Systemic hyperaminoacidemia, induced by either intravenous amino acid infusion or protein ingestion, reduces insulin-stimulated glucose disposal. Studies of mice suggest that the valine metabolite 3-hydroxyisobutyrate (3-HIB), fibroblast growth factor 21 (FGF21), adiponectin, and nonesterified fatty acids (NEFAs) may be involved in amino acid–mediated insulin resistance. We therefore measured in 30 women the rate of glucose disposal, and plasma 3-HIB, FGF21, adiponectin, and NEFA concentrations, under basal conditions and during a hyperinsulinemic-euglycemic clamp procedure (HECP), with and without concomitant ingestion of protein ( n = 15) or an amount of leucine that matched the amount of protein ( n = 15). We found that during the HECP without protein or leucine ingestion, the grand mean ± SEM plasma 3-HIB concentration decreased (from 35 ± 2 to 14 ± 1 µmol/L) and the grand median [quartiles] FGF21 concentration increased (from 178 [116, 217] to 509 [340, 648] pg/mL). Ingestion of protein, but not leucine, decreased insulin-stimulated glucose disposal ( P < 0.05) and prevented both the HECP-mediated decrease in 3-HIB and increase in FGF21 concentration in plasma. Neither protein nor leucine ingestion altered plasma adiponectin or NEFA concentrations. These findings suggest that 3-HIB and FGF21 might be involved in protein-mediated insulin resistance in humans.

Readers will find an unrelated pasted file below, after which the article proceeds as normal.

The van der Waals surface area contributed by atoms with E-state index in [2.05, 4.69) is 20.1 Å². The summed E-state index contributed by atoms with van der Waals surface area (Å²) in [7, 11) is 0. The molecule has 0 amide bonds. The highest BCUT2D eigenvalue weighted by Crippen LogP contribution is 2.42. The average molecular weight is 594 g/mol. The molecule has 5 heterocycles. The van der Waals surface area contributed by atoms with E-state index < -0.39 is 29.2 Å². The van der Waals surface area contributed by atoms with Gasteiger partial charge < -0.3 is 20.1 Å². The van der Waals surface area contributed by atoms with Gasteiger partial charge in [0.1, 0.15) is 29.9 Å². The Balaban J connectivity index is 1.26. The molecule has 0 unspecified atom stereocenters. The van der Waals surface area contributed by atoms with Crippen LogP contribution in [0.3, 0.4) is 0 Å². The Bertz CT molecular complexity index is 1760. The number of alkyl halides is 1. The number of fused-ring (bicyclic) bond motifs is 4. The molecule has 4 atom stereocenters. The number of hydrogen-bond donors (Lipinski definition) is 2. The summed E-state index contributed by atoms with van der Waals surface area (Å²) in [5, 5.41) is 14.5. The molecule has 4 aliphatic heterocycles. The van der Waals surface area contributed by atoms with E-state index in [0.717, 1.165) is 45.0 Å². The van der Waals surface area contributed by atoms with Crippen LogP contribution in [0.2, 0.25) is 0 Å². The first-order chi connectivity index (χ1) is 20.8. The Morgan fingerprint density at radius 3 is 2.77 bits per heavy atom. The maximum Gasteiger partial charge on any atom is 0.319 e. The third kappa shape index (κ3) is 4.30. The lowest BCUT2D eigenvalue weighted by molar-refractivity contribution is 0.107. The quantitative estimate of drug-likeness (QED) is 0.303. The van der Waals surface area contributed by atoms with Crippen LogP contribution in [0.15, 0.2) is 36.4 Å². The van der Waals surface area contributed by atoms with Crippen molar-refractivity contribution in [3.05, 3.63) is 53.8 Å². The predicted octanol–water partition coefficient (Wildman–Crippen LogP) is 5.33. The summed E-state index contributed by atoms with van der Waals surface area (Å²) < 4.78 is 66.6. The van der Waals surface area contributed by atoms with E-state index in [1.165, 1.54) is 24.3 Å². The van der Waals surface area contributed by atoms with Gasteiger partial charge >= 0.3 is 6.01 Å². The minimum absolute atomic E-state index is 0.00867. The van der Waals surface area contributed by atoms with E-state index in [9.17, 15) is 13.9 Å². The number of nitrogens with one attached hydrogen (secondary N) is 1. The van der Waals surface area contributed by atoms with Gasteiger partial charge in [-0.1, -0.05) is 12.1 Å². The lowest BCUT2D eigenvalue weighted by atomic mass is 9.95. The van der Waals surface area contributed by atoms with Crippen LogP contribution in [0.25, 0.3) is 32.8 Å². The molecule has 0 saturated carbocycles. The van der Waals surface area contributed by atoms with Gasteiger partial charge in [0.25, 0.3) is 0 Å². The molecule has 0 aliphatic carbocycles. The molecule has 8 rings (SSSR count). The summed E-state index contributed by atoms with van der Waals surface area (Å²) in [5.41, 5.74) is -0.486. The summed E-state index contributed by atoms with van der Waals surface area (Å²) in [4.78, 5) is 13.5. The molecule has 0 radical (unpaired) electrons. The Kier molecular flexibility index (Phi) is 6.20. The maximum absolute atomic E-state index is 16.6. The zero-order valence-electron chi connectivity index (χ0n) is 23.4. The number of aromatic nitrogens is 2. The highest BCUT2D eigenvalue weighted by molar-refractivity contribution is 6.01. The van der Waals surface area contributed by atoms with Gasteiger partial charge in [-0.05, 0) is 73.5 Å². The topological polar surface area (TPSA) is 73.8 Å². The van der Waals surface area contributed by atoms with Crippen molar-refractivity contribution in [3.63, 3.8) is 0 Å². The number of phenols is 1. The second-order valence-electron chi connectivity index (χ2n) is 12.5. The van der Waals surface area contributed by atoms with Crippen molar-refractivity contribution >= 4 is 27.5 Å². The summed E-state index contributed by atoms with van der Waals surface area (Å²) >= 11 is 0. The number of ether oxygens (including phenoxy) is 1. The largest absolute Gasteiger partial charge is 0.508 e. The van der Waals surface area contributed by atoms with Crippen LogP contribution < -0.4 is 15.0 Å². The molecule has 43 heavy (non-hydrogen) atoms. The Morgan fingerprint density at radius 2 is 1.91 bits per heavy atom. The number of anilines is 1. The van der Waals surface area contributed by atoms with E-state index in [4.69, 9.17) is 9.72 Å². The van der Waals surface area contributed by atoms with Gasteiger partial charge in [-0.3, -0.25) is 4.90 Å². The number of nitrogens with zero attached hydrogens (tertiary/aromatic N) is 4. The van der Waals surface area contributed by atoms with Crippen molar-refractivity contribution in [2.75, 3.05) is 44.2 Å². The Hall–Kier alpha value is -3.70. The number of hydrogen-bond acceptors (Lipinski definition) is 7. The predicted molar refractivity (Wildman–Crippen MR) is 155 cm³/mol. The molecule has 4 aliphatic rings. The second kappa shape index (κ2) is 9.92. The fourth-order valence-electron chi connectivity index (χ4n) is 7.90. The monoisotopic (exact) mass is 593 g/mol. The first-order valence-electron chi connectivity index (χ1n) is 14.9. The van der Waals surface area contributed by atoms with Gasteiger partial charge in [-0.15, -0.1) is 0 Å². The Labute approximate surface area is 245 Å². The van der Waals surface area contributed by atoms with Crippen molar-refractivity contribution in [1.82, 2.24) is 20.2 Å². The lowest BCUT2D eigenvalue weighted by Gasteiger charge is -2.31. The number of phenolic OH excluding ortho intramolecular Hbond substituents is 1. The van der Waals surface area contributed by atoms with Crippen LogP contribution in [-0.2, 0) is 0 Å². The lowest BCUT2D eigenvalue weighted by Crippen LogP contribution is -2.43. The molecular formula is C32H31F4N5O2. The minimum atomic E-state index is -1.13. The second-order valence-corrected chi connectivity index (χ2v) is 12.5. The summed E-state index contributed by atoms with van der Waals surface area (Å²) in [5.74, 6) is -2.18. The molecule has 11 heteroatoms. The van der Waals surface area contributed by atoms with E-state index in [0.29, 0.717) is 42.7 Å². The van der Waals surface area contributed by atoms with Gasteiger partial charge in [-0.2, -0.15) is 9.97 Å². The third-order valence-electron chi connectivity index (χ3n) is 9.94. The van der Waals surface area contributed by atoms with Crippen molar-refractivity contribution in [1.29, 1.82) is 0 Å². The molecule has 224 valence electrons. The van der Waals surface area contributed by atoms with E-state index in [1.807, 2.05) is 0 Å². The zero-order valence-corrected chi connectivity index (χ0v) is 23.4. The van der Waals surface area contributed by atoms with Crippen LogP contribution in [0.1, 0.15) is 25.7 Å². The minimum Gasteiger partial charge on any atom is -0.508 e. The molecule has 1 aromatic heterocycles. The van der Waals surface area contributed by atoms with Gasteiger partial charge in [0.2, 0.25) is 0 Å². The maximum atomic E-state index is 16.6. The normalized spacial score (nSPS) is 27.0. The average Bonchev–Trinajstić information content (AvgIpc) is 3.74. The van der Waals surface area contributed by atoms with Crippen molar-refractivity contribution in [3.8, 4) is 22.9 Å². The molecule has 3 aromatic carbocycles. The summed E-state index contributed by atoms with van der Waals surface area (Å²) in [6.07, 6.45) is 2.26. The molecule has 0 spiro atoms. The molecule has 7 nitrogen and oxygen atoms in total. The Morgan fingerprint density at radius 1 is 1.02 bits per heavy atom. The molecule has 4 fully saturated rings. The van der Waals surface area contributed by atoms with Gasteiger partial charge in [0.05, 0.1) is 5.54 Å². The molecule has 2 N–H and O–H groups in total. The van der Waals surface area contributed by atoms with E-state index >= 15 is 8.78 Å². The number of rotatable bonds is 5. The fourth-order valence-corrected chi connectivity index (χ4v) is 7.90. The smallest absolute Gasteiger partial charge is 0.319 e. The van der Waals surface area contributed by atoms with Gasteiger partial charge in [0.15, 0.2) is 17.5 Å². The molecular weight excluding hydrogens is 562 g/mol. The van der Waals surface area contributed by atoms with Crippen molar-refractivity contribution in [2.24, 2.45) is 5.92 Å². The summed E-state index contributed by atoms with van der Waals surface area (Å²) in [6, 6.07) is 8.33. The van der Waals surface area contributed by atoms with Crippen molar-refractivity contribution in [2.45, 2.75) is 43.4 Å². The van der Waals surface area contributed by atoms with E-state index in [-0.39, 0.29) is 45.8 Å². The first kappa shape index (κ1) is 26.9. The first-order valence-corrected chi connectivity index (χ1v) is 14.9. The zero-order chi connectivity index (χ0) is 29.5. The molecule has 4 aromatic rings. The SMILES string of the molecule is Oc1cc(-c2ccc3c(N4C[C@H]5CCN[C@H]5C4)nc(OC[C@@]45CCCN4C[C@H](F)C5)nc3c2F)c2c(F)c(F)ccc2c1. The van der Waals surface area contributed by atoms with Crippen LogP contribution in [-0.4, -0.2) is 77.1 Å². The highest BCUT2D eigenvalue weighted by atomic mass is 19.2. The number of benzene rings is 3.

|ScienceOpen disciplines:||Endocrinology & Diabetes|